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We use XTemplates - lots of XTemplates. They are great for displaying read-only content. But have you ever added (Ext JS) listeners to DOM created via a template? Would you care to share your preferred technique for creating these listeners?

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4 Answers 4

up vote 23 down vote accepted

My preferred technique is using the analog of $.live function from jquery. F.i. let's assume you are going to use xtemplate for creating simple list like the following:

<ul class="nav">
    <li><a href="example.com">item1</a></li>
    <!-- ... -->
</ul>

To assign handler to the anchors you would do in jquery something like:

$('.nav a').live('click', function(){
    // do something on anchor click
});

The $.live function is great because it would work even if handler assignation would happen before list rendering. This fact is extremely important when you use xtemplate.

Fortunately there is analog in ExtJs - delegating events. Just look at the code:

Ext.getBody().on('click', function(event, target){
        // do something on anchor click
    }, null, {
        delegate: '.nav a'
    });

For more info take a look at docs for the Ext.Element.addListener method.

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WOW! Thanks for the response! (+1 for the reference to jQuery) –  Upperstage Nov 10 '11 at 15:17
2  
yes this function is great but it comes with jquery dependency which is another 200k javascript and the ext dom wrappers are much better and convenient to work with –  user732456 Nov 11 '11 at 15:51
2  
@user732456, what jquery dependency? Read carefuly my answer. In answer the analog of famous jquery function is described. ExtJs only is being used. –  Molecular Man Nov 11 '11 at 16:01
    
sry didn't read it to the end and didn't figure it out that delegating events can do the trick. I'm voting for your solution. –  user732456 Nov 15 '11 at 16:40
    
great answer - works perfectly! –  gidmanma Feb 6 '12 at 16:31

Shamelessly modified version of MolecularMan's concept:

Ext.live = function (selector, event, handler) {
    Ext.getBody().on(event, function(event, target){
        handler.apply(Ext.get(target), arguments);
    }, null, {
        delegate: selector
    });
};

Usage:

Ext.live('.myclass', 'click', function () {
    this.fadeOut();
});
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The simplest approach we adopt here is the following:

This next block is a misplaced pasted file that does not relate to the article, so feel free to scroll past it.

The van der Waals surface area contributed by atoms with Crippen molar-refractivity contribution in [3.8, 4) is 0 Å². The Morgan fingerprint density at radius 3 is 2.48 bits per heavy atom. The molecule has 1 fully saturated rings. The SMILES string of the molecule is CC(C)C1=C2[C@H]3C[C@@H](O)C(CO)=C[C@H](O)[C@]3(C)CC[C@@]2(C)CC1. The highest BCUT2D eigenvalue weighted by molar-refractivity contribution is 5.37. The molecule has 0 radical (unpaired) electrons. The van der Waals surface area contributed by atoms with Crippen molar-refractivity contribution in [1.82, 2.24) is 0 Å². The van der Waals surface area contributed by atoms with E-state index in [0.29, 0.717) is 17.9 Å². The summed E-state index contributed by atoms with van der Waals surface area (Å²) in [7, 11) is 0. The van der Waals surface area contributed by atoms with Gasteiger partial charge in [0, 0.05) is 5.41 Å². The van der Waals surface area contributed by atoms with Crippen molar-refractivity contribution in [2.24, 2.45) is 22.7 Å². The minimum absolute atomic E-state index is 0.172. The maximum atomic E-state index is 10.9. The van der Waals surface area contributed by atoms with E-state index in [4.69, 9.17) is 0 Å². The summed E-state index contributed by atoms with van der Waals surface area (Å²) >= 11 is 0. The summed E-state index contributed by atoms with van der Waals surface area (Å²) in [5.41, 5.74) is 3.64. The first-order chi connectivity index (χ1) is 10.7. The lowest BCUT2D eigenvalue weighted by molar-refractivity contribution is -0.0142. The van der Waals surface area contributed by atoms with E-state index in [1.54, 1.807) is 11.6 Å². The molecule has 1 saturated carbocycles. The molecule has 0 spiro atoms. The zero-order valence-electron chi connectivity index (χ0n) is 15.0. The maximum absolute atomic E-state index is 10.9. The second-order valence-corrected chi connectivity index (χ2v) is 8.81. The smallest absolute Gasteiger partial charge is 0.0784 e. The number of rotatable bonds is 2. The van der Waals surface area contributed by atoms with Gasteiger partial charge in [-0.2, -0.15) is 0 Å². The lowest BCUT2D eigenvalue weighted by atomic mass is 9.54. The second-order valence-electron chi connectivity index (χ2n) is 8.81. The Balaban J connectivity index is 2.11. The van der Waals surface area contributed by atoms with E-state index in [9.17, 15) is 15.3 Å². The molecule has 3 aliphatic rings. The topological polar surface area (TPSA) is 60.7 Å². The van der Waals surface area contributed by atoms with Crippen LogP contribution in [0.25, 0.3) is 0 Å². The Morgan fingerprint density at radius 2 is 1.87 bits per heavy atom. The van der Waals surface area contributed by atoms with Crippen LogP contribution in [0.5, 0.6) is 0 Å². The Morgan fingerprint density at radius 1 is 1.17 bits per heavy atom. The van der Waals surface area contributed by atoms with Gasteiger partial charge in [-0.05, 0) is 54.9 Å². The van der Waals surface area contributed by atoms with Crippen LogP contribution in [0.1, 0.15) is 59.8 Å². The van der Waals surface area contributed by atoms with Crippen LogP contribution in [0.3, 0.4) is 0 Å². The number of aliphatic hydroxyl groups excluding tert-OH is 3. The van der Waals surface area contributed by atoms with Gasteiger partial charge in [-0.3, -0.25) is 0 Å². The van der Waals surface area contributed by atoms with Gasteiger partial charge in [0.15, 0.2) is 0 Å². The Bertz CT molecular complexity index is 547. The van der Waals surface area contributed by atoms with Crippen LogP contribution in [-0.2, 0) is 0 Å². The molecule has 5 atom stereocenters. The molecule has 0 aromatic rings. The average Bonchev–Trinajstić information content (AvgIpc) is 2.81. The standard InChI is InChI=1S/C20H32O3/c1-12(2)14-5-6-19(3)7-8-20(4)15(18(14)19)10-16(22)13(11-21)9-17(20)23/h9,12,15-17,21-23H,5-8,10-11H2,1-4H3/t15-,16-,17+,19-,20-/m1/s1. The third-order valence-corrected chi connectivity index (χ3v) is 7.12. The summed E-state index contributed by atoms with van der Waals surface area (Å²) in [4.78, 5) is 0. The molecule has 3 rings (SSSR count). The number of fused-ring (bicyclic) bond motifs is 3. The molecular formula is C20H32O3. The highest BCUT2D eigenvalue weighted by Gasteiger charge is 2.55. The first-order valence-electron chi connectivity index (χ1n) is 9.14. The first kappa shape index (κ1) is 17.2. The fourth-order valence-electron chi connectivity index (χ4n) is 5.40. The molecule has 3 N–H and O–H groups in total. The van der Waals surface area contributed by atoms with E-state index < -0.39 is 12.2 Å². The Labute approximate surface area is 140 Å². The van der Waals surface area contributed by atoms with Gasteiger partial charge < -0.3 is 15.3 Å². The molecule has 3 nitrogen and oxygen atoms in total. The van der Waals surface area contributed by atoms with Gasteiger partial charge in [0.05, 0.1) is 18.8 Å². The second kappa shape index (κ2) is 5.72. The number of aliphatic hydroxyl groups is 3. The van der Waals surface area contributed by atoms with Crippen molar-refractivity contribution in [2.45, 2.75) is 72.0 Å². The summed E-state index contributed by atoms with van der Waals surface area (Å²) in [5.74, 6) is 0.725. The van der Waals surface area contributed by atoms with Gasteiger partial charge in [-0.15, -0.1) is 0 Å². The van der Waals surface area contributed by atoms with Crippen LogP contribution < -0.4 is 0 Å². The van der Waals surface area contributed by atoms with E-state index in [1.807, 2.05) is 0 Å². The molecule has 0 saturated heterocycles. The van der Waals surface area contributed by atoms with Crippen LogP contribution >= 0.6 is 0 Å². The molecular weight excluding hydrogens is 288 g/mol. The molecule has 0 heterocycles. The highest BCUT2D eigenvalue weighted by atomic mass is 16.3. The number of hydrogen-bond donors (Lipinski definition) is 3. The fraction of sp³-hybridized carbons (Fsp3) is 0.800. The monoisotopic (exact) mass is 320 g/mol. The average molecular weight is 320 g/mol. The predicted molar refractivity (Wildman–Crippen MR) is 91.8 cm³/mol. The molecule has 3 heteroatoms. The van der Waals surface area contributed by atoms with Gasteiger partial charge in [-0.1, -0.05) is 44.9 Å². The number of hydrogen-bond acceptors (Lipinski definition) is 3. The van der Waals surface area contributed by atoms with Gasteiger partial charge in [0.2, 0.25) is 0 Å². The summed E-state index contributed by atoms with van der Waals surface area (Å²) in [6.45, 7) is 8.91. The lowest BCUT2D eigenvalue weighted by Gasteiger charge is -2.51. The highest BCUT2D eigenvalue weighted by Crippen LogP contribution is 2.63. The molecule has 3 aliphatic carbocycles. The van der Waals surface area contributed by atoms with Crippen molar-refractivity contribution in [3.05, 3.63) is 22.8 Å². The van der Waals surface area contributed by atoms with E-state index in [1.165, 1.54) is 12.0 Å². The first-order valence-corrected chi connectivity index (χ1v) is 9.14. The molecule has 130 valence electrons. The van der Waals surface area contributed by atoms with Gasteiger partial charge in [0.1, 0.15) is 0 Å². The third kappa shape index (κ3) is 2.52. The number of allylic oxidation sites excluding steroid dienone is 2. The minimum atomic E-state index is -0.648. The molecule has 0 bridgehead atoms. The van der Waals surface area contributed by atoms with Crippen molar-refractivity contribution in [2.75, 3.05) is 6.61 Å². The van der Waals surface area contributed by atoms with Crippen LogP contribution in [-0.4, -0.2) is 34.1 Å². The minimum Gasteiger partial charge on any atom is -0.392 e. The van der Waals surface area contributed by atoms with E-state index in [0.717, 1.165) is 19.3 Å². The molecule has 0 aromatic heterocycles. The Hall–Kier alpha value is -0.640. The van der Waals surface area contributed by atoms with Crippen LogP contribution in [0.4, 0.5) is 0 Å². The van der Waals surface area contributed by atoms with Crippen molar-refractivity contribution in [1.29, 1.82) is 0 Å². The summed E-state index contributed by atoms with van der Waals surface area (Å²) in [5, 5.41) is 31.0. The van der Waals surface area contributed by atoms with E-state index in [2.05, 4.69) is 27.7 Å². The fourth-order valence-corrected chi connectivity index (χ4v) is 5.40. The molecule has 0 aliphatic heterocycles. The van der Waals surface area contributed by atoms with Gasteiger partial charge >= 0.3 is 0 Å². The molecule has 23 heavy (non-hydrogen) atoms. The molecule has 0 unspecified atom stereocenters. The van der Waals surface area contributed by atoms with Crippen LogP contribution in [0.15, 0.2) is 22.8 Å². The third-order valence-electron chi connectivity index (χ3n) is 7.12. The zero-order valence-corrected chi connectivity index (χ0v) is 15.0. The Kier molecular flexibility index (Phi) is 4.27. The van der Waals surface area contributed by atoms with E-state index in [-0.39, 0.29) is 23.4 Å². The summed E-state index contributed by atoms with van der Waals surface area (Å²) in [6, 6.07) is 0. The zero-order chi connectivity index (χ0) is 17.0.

// Function to be called on DOM event
var functionCallback = function () {
    console.log('hello');
}

// function to bind elements created via XTemplate and DOM events
function bind(Ext.Element element, String selector, Obj callback) {
    var els = element.query(selector);

    Ext.Array.each(els, function (item, index, allItems) {
        item.addEventListener('click', callback, false);
    });
}

And the usage:

var tpl = new Ext.XTemplate(...);
var data = [..]

var returnedEl = tpl.append(otherElem, data, true);
bind(returnedEl, 'div.my-css-class', functionCallback);
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+1 for the response; thanks. I don't want the same handler called for each click event, but that is likely a minor point. The bigger problem is with the third parameter to tpl.append(); I am currently using HTML that is "pushed to" the DOM at some point the future. Do you think if I set this flag to true, Ext JS would render my template somewhere in the DOM (as a place holder)? –  Upperstage Nov 10 '11 at 15:14
    
Pretty much what I wanted to do, but you should also add checking for whether or not addEventListener exists - IE8 and below uses attachEvent. –  Mike Demenok May 6 '13 at 4:36

Well, you can use something like this:

  1. create id via Ext.id(), pass it to the template to some element
  2. then fetch that element using Ext.get()
  3. attach the listener to just found element
share|improve this answer
    
Thanks for your response. I agree, but step 2 is missing some detail. For example, if I use the template to create HTML, then the element may not be rendered until sometime in the future. I was hoping for some magic that allowed me to create - or defer creation - of the listeners in the template. –  Upperstage Nov 10 '11 at 13:21
    
I share the same technique. When I need to do I normally have afterRender method that must be called after template is rendered. –  user732456 Nov 11 '11 at 15:48

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